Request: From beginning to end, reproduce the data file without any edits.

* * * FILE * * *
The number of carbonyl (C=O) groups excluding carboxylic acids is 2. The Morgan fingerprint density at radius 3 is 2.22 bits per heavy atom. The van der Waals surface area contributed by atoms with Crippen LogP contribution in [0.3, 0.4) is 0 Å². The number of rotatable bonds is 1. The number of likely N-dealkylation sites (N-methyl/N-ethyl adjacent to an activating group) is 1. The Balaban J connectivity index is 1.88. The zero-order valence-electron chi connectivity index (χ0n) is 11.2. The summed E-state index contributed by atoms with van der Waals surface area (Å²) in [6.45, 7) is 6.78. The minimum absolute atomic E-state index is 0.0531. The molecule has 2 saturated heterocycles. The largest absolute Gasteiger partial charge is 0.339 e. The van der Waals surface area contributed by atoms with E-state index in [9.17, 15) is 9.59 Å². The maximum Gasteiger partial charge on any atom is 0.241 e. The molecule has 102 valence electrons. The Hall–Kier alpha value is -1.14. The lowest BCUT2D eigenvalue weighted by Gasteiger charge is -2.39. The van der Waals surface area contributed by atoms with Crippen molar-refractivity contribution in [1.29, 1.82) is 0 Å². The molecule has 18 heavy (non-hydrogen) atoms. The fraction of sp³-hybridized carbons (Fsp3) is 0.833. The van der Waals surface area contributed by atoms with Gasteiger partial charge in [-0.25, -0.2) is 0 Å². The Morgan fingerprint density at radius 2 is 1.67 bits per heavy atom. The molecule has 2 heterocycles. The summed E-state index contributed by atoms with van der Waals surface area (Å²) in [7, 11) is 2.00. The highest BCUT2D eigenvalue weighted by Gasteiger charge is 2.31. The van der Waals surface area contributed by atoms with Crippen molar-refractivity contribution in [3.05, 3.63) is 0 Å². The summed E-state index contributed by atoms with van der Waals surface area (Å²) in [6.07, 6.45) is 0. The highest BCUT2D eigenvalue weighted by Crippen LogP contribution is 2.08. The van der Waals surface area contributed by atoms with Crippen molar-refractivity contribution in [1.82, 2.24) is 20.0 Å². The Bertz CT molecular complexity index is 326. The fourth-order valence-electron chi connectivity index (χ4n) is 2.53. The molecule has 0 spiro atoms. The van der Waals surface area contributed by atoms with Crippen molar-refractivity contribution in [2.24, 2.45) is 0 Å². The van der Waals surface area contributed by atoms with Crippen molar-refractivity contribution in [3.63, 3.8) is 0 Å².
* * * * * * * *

The number of carbonyl (C=O) groups excluding carboxylic acids is 2. The Morgan fingerprint density at radius 3 is 2.22 bits per heavy atom. The van der Waals surface area contributed by atoms with Crippen LogP contribution in [0.3, 0.4) is 0 Å². The number of rotatable bonds is 1. The number of likely N-dealkylation sites (N-methyl/N-ethyl adjacent to an activating group) is 1. The Balaban J connectivity index is 1.88. The zero-order valence-electron chi connectivity index (χ0n) is 11.2. The summed E-state index contributed by atoms with van der Waals surface area (Å²) in [6.45, 7) is 6.78. The minimum absolute atomic E-state index is 0.0531. The molecule has 2 saturated heterocycles. The largest absolute Gasteiger partial charge is 0.339 e. The van der Waals surface area contributed by atoms with E-state index in [9.17, 15) is 9.59 Å². The maximum Gasteiger partial charge on any atom is 0.241 e. The molecule has 102 valence electrons. The Hall–Kier alpha value is -1.14. The lowest BCUT2D eigenvalue weighted by Gasteiger charge is -2.39. The van der Waals surface area contributed by atoms with Crippen molar-refractivity contribution in [1.29, 1.82) is 0 Å². The molecule has 18 heavy (non-hydrogen) atoms. The fraction of sp³-hybridized carbons (Fsp3) is 0.833. The van der Waals surface area contributed by atoms with Gasteiger partial charge in [-0.25, -0.2) is 0 Å². The Morgan fingerprint density at radius 2 is 1.67 bits per heavy atom. The molecule has 2 heterocycles. The summed E-state index contributed by atoms with van der Waals surface area (Å²) in [7, 11) is 2.00. The highest BCUT2D eigenvalue weighted by Gasteiger charge is 2.31. The van der Waals surface area contributed by atoms with Crippen molar-refractivity contribution in [3.05, 3.63) is 0 Å². The summed E-state index contributed by atoms with van der Waals surface area (Å²) in [6.07, 6.45) is 0. The highest BCUT2D eigenvalue weighted by Crippen LogP contribution is 2.08. The van der Waals surface area contributed by atoms with Crippen molar-refractivity contribution in [1.82, 2.24) is 20.0 Å². The Bertz CT molecular complexity index is 326. The fourth-order valence-electron chi connectivity index (χ4n) is 2.53. The molecule has 0 spiro atoms. The van der Waals surface area contributed by atoms with Crippen molar-refractivity contribution in [2.24, 2.45) is 0 Å². The van der Waals surface area contributed by atoms with Crippen molar-refractivity contribution in [3.63, 3.8) is 0 Å².